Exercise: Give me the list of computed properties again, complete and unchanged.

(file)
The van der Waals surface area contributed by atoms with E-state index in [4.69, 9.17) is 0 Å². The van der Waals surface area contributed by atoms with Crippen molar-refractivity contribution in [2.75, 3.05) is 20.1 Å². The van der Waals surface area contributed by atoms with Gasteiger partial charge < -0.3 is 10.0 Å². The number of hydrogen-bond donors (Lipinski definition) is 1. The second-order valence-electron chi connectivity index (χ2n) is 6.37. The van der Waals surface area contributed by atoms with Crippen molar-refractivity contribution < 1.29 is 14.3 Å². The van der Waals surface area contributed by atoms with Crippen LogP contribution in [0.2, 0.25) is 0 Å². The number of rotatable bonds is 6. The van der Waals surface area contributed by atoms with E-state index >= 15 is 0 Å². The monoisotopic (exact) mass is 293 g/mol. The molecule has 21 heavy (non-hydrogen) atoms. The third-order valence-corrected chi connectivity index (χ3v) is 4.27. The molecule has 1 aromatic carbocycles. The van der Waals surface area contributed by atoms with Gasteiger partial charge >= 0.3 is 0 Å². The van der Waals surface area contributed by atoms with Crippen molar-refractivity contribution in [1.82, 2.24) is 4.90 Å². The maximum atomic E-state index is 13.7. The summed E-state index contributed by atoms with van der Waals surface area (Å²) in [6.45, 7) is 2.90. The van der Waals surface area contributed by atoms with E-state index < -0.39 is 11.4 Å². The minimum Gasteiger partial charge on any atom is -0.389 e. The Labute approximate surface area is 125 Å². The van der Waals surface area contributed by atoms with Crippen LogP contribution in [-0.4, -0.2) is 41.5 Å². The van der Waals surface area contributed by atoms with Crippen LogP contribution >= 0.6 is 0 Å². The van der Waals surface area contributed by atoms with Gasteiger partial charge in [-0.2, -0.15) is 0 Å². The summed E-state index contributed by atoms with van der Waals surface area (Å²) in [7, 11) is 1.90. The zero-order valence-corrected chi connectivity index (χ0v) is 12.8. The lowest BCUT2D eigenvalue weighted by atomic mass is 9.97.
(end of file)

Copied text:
The van der Waals surface area contributed by atoms with E-state index in [4.69, 9.17) is 0 Å². The van der Waals surface area contributed by atoms with Crippen molar-refractivity contribution in [2.75, 3.05) is 20.1 Å². The van der Waals surface area contributed by atoms with Gasteiger partial charge < -0.3 is 10.0 Å². The number of hydrogen-bond donors (Lipinski definition) is 1. The second-order valence-electron chi connectivity index (χ2n) is 6.37. The van der Waals surface area contributed by atoms with Crippen molar-refractivity contribution < 1.29 is 14.3 Å². The van der Waals surface area contributed by atoms with Crippen LogP contribution in [0.2, 0.25) is 0 Å². The number of rotatable bonds is 6. The van der Waals surface area contributed by atoms with E-state index >= 15 is 0 Å². The monoisotopic (exact) mass is 293 g/mol. The molecule has 21 heavy (non-hydrogen) atoms. The third-order valence-corrected chi connectivity index (χ3v) is 4.27. The molecule has 1 aromatic carbocycles. The van der Waals surface area contributed by atoms with Gasteiger partial charge >= 0.3 is 0 Å². The van der Waals surface area contributed by atoms with Crippen molar-refractivity contribution in [1.82, 2.24) is 4.90 Å². The maximum atomic E-state index is 13.7. The summed E-state index contributed by atoms with van der Waals surface area (Å²) in [6.45, 7) is 2.90. The van der Waals surface area contributed by atoms with E-state index < -0.39 is 11.4 Å². The minimum Gasteiger partial charge on any atom is -0.389 e. The Labute approximate surface area is 125 Å². The van der Waals surface area contributed by atoms with Crippen LogP contribution in [-0.4, -0.2) is 41.5 Å². The van der Waals surface area contributed by atoms with Crippen LogP contribution >= 0.6 is 0 Å². The van der Waals surface area contributed by atoms with Gasteiger partial charge in [-0.2, -0.15) is 0 Å². The summed E-state index contributed by atoms with van der Waals surface area (Å²) in [7, 11) is 1.90. The zero-order valence-corrected chi connectivity index (χ0v) is 12.8. The lowest BCUT2D eigenvalue weighted by atomic mass is 9.97.